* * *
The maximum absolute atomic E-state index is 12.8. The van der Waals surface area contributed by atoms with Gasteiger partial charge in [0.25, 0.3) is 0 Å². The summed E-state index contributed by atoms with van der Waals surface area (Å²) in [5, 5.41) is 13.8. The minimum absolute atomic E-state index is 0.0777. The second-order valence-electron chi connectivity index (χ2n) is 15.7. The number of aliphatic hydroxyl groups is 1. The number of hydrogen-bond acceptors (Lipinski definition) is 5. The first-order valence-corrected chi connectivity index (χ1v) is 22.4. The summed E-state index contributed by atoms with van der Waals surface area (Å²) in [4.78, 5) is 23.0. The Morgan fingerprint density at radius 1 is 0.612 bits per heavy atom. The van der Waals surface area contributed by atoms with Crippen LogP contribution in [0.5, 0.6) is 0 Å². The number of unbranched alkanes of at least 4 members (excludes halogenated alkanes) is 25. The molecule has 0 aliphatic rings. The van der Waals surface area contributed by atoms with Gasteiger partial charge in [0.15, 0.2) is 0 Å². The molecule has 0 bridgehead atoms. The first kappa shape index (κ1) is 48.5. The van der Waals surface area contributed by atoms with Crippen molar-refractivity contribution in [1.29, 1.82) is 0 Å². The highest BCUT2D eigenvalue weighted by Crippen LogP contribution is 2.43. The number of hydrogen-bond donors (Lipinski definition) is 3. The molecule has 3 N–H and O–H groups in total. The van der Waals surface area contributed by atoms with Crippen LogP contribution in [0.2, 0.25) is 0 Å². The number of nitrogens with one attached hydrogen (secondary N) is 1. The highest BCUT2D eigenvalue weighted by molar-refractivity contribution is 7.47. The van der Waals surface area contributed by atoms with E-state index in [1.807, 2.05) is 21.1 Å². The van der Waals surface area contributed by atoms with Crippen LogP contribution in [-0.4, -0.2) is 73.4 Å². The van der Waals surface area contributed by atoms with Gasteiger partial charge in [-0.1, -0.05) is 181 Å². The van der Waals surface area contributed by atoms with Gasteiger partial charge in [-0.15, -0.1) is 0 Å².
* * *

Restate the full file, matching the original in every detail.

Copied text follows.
The maximum absolute atomic E-state index is 12.8. The van der Waals surface area contributed by atoms with Gasteiger partial charge in [0.25, 0.3) is 0 Å². The summed E-state index contributed by atoms with van der Waals surface area (Å²) in [5, 5.41) is 13.8. The minimum absolute atomic E-state index is 0.0777. The second-order valence-electron chi connectivity index (χ2n) is 15.7. The number of aliphatic hydroxyl groups is 1. The number of hydrogen-bond acceptors (Lipinski definition) is 5. The first-order valence-corrected chi connectivity index (χ1v) is 22.4. The summed E-state index contributed by atoms with van der Waals surface area (Å²) in [4.78, 5) is 23.0. The Morgan fingerprint density at radius 1 is 0.612 bits per heavy atom. The van der Waals surface area contributed by atoms with Crippen LogP contribution in [0.5, 0.6) is 0 Å². The number of unbranched alkanes of at least 4 members (excludes halogenated alkanes) is 25. The molecule has 0 aliphatic rings. The van der Waals surface area contributed by atoms with Gasteiger partial charge in [0.15, 0.2) is 0 Å². The molecule has 0 bridgehead atoms. The first kappa shape index (κ1) is 48.5. The van der Waals surface area contributed by atoms with Crippen molar-refractivity contribution in [1.29, 1.82) is 0 Å². The highest BCUT2D eigenvalue weighted by Crippen LogP contribution is 2.43. The number of hydrogen-bond donors (Lipinski definition) is 3. The molecule has 3 N–H and O–H groups in total. The van der Waals surface area contributed by atoms with Crippen LogP contribution in [0.2, 0.25) is 0 Å². The number of nitrogens with one attached hydrogen (secondary N) is 1. The highest BCUT2D eigenvalue weighted by molar-refractivity contribution is 7.47. The van der Waals surface area contributed by atoms with E-state index in [1.807, 2.05) is 21.1 Å². The van der Waals surface area contributed by atoms with Crippen LogP contribution in [-0.4, -0.2) is 73.4 Å². The van der Waals surface area contributed by atoms with Gasteiger partial charge in [-0.1, -0.05) is 181 Å². The van der Waals surface area contributed by atoms with Gasteiger partial charge in [-0.15, -0.1) is 0 Å².